Easy explanation for those of you who don't understand when to say sono miei and when to say sono i miei:
- I cani sono miei = The dogs are mine (I'm not saying I own dogs, you don't know if I do, you don't know if I've ever owned dogs, I'm just saying these dogs are mine).
- I cani sono i miei (cani) = The dogs are my dogs (I'm clearly specifying I do own dogs, and I'm specifying these ones are them. They're not just some random dogs I happen to own, they are THE dogs that I own, they are my dogs).
It might not be a very clear explanation, sorry.
I must be a tad dim. I do not really understand the distinction you are making here. Can someone try explaining it a different way? Thanks.
I think the first one is more impersonal and the second is more personal, saying you KNOW they are yours rather than you THINK they are yours.
I read (not sure if true) that for things (il mio piatto, il mio bicchiere, il mio orologio, ecc) you must use the article, but for family it is not necessary (mia sorella, mio fratello, ecc). If true then it depends if you see the animal as family or not. Maybe someone could confirm this, please.
In fact, it's an excellent explanation. Straight, to the point. I understand my mistake now. : )
Doulingo doesn't accept with article. Previously this formula has come up only with article. I missed one heart because I wasn't taught properly.
this is a listening practice. you should write what you listen, not what is correct.
The trouble with that, is that the audio is SO distorted. I'm always getting things wrong because I can't understand the audio even after listening several times, it's so annoying!
very true many at times you don't heat many words in the sentence... let along "i"
I know if I'm having trouble with the listening exercises, I just turn off speaker in settings so it doesn't play listening exercises. I'm sure they'd be exercises elsewhere that serve as a substitute, or you can pop the words into Google translate (which I find has a clearer and more accurate voice anyway).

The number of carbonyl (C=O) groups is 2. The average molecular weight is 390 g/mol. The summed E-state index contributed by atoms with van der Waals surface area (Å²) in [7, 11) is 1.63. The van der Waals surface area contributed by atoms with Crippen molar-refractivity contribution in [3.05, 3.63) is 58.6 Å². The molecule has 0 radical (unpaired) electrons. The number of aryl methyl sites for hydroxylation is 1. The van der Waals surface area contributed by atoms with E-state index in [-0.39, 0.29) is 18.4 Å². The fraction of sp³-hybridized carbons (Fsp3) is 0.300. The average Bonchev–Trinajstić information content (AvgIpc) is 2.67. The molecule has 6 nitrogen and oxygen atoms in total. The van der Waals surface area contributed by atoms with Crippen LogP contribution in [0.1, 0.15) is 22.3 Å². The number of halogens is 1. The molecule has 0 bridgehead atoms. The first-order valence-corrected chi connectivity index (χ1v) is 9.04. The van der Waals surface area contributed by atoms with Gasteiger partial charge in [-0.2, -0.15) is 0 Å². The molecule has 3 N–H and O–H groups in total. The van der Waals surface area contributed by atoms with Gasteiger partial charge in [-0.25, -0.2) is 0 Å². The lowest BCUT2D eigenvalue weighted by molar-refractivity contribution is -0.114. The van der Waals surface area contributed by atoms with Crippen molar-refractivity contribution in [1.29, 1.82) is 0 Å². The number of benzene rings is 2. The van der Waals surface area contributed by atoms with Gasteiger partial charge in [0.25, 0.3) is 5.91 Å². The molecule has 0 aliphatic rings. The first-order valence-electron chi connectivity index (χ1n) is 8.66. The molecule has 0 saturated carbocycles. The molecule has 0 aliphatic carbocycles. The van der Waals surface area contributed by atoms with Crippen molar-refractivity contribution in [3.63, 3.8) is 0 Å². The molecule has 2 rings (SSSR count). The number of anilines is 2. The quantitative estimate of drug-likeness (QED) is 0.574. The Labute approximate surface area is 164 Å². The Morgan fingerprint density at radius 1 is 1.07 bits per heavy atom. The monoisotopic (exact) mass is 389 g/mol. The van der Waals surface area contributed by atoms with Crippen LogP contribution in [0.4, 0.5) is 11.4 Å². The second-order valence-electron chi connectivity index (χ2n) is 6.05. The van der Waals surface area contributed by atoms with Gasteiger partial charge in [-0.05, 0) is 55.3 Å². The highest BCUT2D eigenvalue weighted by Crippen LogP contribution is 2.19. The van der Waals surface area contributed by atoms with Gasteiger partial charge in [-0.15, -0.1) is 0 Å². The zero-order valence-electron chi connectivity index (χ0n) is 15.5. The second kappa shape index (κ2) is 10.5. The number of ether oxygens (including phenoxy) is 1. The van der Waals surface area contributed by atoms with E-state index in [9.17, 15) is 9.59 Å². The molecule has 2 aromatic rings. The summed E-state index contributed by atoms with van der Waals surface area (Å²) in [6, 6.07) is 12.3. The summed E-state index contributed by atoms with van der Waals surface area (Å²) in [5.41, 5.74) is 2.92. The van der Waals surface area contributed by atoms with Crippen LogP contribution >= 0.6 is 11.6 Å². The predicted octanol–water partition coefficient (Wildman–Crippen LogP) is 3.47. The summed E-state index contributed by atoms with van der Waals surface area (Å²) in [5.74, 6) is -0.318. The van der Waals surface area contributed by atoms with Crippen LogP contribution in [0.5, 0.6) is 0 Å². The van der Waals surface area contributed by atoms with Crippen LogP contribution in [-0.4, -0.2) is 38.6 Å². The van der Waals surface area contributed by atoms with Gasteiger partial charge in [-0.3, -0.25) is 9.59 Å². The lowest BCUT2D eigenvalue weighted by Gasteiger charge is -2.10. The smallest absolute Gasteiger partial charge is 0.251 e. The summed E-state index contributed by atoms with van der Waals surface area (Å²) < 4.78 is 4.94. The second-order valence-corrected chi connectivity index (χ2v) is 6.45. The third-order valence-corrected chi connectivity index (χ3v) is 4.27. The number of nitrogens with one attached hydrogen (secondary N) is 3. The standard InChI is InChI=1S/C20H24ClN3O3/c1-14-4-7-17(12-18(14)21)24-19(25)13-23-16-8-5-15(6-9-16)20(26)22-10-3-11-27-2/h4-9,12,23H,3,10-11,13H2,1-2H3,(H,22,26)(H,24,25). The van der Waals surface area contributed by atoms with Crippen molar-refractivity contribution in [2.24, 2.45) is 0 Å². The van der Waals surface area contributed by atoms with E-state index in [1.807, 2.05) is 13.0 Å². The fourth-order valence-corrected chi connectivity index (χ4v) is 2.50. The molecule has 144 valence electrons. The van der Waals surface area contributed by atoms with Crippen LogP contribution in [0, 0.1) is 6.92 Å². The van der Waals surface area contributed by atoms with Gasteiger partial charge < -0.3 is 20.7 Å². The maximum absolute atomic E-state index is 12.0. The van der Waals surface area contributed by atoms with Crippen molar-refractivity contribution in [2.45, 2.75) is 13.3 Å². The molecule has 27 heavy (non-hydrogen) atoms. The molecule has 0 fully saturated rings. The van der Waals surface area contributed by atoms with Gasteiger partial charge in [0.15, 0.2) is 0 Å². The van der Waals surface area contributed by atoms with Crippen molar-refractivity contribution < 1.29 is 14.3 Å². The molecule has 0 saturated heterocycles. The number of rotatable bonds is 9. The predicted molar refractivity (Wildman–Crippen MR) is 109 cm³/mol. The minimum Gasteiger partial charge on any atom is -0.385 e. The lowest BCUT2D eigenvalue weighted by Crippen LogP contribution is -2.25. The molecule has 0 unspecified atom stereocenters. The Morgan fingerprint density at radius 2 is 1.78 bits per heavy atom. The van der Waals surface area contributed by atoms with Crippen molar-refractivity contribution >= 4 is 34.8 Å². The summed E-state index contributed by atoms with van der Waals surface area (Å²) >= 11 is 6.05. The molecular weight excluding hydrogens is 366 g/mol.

You do not need the article before "mio/mia/mie/miei" if the possessive adjective is alone as a predicate. It is required in most other cases.
why was the previous sentence: the horses are mine...translated by duo to: i cavalli sono i miei. This sentence does not have the article before miei. Why?
Someone who's more advanced in Italian than me might have a better answer, but from what I've experienced, you don't actually need the article in this kind of sentence. Looks like it's optional? I'd actually like to know this for certain too.
If anybody figures it out, let me know! I'm also confused about when the article might be optional.
I think it ought to be optional, but Duo counts it wrong here if you used the article "i."
I wonder if it is because cats and dogs live with the family. Are they considered part of the family and so an exception?
I don't think this can be the reason because I've seen this with various words. I'd like to know what the proper rules are!
really don't get this. The horses are mine and the dogs are mine. One has i miei and the other just miei. If the article isn't important, is it that Duolingo doesn't have it correctly or..?
you don't need the article for it being correct. but the intonation of the meaning changes slightly (see Mediterranean's explanation)
Can someine help me here where is 'La mia' 'Il mio' 'Le mie' and 'miei' used? And where is 'mia' 'mio' 'mie' 'miei' used I am having a problem in these:(